That sort of concern has also been voiced in Europe, which, although a close ally of the U.S., still felt the need to have its own navigation satellites. Much to America’s annoyance, European institutions began moves in the late 1990s to establish the Galileo system.

Defence, prime factor

The European Commission noted that Galileo would ensure Europe’s independence in a sector that had become critical for its economy and the well-being of its citizens. “We have become so dependent on services provided by satellite navigation in our daily lives that should a service be reduced or switched off, the potential disruption to business, banking, transport, aviation, communication, etc to name but a few, would be very costly.”

Military operations rely heavily on satellite navigation, and India’s defence requirements appear to have played an important part in the decision to establish an independent system. The operator of a foreign system can choose to deliberately degrade the accuracy of its signals, as the U.S. reportedly did with the freely accessible GPS signals when invading Iraq.

Apart from signals that anyone can utilise free of cost, satellite navigation systems, including the Indian one, provide an encrypted service that is restricted to those authorised to receive it.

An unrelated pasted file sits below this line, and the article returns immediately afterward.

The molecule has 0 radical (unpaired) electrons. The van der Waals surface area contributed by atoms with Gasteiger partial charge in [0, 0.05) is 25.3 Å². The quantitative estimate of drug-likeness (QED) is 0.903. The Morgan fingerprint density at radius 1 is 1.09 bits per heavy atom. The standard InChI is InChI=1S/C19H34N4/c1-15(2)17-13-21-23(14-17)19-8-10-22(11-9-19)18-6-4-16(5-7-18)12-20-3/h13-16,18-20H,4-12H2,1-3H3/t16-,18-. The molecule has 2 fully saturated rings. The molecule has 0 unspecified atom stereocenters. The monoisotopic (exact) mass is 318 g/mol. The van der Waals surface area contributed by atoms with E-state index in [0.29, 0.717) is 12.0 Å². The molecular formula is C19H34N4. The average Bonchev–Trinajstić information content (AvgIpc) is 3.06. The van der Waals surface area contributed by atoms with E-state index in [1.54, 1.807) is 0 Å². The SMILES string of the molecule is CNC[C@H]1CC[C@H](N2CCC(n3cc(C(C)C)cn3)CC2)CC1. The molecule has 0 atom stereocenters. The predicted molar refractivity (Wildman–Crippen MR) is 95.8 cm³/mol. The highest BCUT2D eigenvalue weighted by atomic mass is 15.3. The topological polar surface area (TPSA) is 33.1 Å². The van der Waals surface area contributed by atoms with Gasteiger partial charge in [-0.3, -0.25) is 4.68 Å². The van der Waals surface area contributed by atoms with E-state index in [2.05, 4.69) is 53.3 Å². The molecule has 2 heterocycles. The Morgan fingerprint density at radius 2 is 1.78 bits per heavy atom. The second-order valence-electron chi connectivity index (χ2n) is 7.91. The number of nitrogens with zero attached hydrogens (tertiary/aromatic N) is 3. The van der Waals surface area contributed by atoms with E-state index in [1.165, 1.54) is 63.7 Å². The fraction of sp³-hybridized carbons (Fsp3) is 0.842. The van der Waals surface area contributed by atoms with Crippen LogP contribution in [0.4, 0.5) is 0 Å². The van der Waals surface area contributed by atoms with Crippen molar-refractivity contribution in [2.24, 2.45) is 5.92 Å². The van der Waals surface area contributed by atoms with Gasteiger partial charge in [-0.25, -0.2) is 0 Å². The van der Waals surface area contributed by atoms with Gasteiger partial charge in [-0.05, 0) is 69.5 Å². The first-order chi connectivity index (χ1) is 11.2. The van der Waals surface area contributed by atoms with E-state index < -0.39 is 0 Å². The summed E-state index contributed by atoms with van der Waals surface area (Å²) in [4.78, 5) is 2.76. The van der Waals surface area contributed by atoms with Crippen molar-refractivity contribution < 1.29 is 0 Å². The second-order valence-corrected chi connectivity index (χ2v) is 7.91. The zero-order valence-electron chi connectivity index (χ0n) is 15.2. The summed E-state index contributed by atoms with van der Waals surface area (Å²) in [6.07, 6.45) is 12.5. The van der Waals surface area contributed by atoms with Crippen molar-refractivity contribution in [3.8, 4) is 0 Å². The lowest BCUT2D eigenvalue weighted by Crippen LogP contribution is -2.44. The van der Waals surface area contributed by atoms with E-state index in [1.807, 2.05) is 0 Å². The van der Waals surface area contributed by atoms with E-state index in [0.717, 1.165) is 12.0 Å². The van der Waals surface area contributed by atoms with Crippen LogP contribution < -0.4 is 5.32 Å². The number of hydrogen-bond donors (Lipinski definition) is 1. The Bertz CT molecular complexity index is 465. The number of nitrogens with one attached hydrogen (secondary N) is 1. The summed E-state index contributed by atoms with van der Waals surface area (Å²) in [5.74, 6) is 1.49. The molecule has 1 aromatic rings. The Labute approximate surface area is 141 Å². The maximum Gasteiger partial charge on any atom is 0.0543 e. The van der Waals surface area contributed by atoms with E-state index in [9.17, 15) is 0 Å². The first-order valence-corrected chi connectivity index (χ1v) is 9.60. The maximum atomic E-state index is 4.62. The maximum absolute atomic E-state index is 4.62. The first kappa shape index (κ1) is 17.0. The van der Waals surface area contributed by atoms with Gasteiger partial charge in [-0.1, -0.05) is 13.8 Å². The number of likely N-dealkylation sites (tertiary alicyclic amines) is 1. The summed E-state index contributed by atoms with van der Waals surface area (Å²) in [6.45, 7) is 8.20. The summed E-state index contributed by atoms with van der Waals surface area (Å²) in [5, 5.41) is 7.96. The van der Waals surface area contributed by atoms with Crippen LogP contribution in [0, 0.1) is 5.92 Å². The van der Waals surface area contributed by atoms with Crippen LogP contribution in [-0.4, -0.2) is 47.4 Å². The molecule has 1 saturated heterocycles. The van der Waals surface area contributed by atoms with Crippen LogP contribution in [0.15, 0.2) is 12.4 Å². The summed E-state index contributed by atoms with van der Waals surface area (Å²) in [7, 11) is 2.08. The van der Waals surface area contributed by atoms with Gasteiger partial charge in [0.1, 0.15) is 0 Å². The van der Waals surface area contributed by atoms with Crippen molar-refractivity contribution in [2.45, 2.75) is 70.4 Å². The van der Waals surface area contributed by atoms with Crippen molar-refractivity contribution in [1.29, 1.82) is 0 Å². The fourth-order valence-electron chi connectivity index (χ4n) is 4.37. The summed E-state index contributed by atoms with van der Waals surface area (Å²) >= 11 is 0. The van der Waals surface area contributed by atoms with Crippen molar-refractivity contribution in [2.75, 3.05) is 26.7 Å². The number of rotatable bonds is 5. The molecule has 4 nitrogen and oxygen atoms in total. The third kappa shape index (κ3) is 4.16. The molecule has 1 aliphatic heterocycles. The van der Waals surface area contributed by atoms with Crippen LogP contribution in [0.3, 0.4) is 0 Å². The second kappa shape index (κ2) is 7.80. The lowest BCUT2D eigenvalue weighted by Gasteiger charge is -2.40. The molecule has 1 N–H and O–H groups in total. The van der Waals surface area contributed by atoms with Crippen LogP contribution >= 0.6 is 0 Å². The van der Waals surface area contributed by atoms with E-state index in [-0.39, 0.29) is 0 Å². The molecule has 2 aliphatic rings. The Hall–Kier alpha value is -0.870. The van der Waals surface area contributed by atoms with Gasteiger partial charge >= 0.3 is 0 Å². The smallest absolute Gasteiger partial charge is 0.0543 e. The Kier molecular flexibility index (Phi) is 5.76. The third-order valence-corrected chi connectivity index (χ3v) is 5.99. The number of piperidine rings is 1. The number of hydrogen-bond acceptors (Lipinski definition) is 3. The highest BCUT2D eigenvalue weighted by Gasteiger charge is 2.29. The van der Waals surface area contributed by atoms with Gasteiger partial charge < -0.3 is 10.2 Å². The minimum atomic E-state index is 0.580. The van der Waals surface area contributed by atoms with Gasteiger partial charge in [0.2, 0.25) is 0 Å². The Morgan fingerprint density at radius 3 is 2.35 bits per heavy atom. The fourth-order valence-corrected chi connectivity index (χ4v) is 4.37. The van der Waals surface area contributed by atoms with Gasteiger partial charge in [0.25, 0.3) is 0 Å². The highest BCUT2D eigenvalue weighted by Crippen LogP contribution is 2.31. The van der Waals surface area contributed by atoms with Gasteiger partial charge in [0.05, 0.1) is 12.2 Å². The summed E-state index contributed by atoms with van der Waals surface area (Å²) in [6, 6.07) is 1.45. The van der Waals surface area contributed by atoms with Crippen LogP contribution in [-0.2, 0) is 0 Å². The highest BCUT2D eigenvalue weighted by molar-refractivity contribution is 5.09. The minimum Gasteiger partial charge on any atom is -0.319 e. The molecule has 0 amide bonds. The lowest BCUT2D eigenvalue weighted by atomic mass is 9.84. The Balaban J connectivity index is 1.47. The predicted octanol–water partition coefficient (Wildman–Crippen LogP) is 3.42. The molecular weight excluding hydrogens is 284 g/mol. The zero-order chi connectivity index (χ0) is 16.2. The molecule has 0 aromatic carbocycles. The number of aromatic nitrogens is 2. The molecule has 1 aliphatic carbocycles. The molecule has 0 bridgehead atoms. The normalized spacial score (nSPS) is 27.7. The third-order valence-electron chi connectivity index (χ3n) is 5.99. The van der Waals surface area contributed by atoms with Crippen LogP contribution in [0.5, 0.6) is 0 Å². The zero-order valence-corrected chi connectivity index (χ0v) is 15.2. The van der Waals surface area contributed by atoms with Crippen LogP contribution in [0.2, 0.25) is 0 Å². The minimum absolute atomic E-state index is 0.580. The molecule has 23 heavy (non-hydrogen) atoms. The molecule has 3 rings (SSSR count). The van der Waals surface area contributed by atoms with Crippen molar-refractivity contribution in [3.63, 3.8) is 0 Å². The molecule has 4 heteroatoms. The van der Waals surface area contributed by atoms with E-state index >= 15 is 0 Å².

As part of India’s modernisation of its armed forces, a satellite system of its own gave the country redundancy and reduced dependence on outside agencies for a key technology, observed Wing Commander Ajey Lele, a space and national security analyst at the Institute for Defence Studies and Analyses in Delhi.

Moreover, satellite navigation had huge civilian applications, he pointed out. With India developing both economically and technologically, this factor too would have influenced the decision to establish the IRNSS.

The applications of global navigation satellite systems are potentially enormous, according to the consultancy firm, Frost & Sullivan. “The industry view is that it is a massive market waiting to take shape and what we see of its present use can be considered a tip of the iceberg.”